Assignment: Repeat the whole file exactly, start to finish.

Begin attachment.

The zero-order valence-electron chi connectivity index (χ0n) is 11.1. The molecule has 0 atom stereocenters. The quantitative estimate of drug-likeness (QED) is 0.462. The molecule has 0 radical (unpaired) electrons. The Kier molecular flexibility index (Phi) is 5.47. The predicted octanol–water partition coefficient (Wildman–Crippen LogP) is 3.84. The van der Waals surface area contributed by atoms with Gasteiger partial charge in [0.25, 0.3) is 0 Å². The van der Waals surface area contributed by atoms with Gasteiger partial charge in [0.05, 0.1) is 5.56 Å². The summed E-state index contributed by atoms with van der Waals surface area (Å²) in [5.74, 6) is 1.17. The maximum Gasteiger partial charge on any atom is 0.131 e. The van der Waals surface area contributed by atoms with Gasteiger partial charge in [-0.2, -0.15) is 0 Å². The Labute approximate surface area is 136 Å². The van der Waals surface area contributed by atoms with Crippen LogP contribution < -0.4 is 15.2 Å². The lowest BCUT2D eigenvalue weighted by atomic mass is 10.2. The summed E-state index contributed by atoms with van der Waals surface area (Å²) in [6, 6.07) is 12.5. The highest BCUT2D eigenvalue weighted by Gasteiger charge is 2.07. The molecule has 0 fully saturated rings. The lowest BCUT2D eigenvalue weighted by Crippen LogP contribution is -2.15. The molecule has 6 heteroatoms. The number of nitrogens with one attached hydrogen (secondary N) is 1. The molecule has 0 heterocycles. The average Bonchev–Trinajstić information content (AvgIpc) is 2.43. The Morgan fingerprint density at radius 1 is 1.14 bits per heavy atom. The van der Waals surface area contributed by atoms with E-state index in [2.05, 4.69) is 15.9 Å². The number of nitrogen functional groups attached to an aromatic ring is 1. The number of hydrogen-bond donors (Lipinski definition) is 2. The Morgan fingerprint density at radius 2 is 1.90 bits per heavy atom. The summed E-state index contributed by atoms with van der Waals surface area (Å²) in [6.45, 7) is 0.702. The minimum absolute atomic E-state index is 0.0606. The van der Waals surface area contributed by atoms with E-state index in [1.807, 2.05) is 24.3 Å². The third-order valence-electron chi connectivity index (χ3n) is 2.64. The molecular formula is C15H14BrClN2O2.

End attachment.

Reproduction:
The zero-order valence-electron chi connectivity index (χ0n) is 11.1. The molecule has 0 atom stereocenters. The quantitative estimate of drug-likeness (QED) is 0.462. The molecule has 0 radical (unpaired) electrons. The Kier molecular flexibility index (Phi) is 5.47. The predicted octanol–water partition coefficient (Wildman–Crippen LogP) is 3.84. The van der Waals surface area contributed by atoms with Gasteiger partial charge in [0.25, 0.3) is 0 Å². The van der Waals surface area contributed by atoms with Gasteiger partial charge in [0.05, 0.1) is 5.56 Å². The summed E-state index contributed by atoms with van der Waals surface area (Å²) in [5.74, 6) is 1.17. The maximum Gasteiger partial charge on any atom is 0.131 e. The van der Waals surface area contributed by atoms with Gasteiger partial charge in [-0.2, -0.15) is 0 Å². The Labute approximate surface area is 136 Å². The van der Waals surface area contributed by atoms with Crippen LogP contribution < -0.4 is 15.2 Å². The lowest BCUT2D eigenvalue weighted by atomic mass is 10.2. The summed E-state index contributed by atoms with van der Waals surface area (Å²) in [6, 6.07) is 12.5. The highest BCUT2D eigenvalue weighted by Gasteiger charge is 2.07. The molecule has 0 fully saturated rings. The lowest BCUT2D eigenvalue weighted by Crippen LogP contribution is -2.15. The molecule has 6 heteroatoms. The number of nitrogens with one attached hydrogen (secondary N) is 1. The molecule has 0 heterocycles. The average Bonchev–Trinajstić information content (AvgIpc) is 2.43. The Morgan fingerprint density at radius 1 is 1.14 bits per heavy atom. The van der Waals surface area contributed by atoms with E-state index in [2.05, 4.69) is 15.9 Å². The number of nitrogen functional groups attached to an aromatic ring is 1. The number of hydrogen-bond donors (Lipinski definition) is 2. The Morgan fingerprint density at radius 2 is 1.90 bits per heavy atom. The summed E-state index contributed by atoms with van der Waals surface area (Å²) in [6.45, 7) is 0.702. The minimum absolute atomic E-state index is 0.0606. The van der Waals surface area contributed by atoms with E-state index in [1.807, 2.05) is 24.3 Å². The third-order valence-electron chi connectivity index (χ3n) is 2.64. The molecular formula is C15H14BrClN2O2.